TERRE HAUTE —
When I learned in February 2009 that a rare form of appendix cancer would devastate my life and cause me to miss work for several months, Mike Saylor was among the first to offer assistance.
A friend since the mid-1970s, when we attended Terre Haute South High School together, Saylor said he was willing to provide rides to the treatment center of my choice. Family members and another friend ended up driving me to the University of Cincinnati Hospital in 2009 and early 2010, but I appreciated Saylor’s thoughtfulness nonetheless.
Then Jim Bogle, another longtime friend and a South basketball standout in 1978-79 when the Braves reached the state finals for a third straight year, was diagnosed with major salivary gland cancer in December 2011.
Again, Saylor was among the first to show sincere concern.
Now, it is Saylor’s turn to fight that cruelest of foes — cancer. In his case, it’s a form of melanoma. He first noticed a problem in his rib area in 2011.
“The cancer was underneath the ribs and pushing upward,” he told me last week. “Doctors first thought it was broken ribs that had been fused together and stuck out oddly.”
As the months crawled by, Saylor noticed the pain increasing. A CAT scan and biopsy revealed he had cancer.
Soon, he will travel to Houston to undergo treatments at the MD Anderson Cancer Center. Married with three daughters and employed as a teacher of physical education at South, Saylor must make major adjustments in his life, which won’t be easy or inexpensive.
Learning to battle adversity
If the name “Mike Saylor” sounds familiar, it should.
As a dedicated young athlete, Saylor got cut from the high school basketball team at South, only to earn a spot on an NCAA Division I roster at Indiana State as a 6-foot-3 walkon in the early 1980s.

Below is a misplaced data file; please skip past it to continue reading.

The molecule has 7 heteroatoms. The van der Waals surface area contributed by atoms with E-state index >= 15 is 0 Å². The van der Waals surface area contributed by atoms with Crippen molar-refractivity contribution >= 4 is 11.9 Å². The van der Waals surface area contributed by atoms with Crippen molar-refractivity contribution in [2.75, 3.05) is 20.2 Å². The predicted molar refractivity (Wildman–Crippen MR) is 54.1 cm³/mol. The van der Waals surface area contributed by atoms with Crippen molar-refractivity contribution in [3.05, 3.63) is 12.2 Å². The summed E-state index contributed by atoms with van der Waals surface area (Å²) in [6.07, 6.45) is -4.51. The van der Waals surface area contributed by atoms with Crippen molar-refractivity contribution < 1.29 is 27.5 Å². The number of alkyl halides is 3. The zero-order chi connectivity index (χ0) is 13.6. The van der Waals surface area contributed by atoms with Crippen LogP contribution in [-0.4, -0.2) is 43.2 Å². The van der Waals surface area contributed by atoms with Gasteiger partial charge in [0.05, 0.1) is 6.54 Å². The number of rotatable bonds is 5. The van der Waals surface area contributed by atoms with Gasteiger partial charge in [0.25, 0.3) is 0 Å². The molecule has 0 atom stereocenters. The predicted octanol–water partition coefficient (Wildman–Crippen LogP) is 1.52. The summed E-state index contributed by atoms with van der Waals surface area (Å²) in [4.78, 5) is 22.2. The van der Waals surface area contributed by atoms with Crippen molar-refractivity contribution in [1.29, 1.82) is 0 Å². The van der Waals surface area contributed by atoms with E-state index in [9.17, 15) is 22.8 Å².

He later served as an assistant coach for the ISU men’s team (1985-89) and Terre Haute South’s boys team (1989-1994 and 1995-2004). When the legendary Pat Rady decided to step down as the Braves’ head coach following the 2003-04 season, Saylor became his successor.
Seven seasons later, Saylor resigned with a career record of 103-69 against one of the most difficult Class 4A schedules in Indiana.
Interviewed after his final game with the Braves in March 2011, he reflected on his favorite coaching accomplishments.
“The main things were helping the kids and getting the kids [college] scholarships,” Saylor told me as we stood in the Northview High School gym.
“The final four [in 2005], the final eight [in 2009], being in the sectional finals four out of seven years, the two Pizza Hut [Wabash Valley] Classic championships [in 2004 and 2007] … they were great. Another one of the things I’m most proud of was the way the kids developed while they were in the program.”
But as much as Saylor enjoyed being part of a basketball family — which over the years included Brian Evans, Steve Hart, Maynard Lewis, Armon Bassett and Jake Odum, to name a few — he enjoyed spending time with his real-life family more.
The toughest opponent yet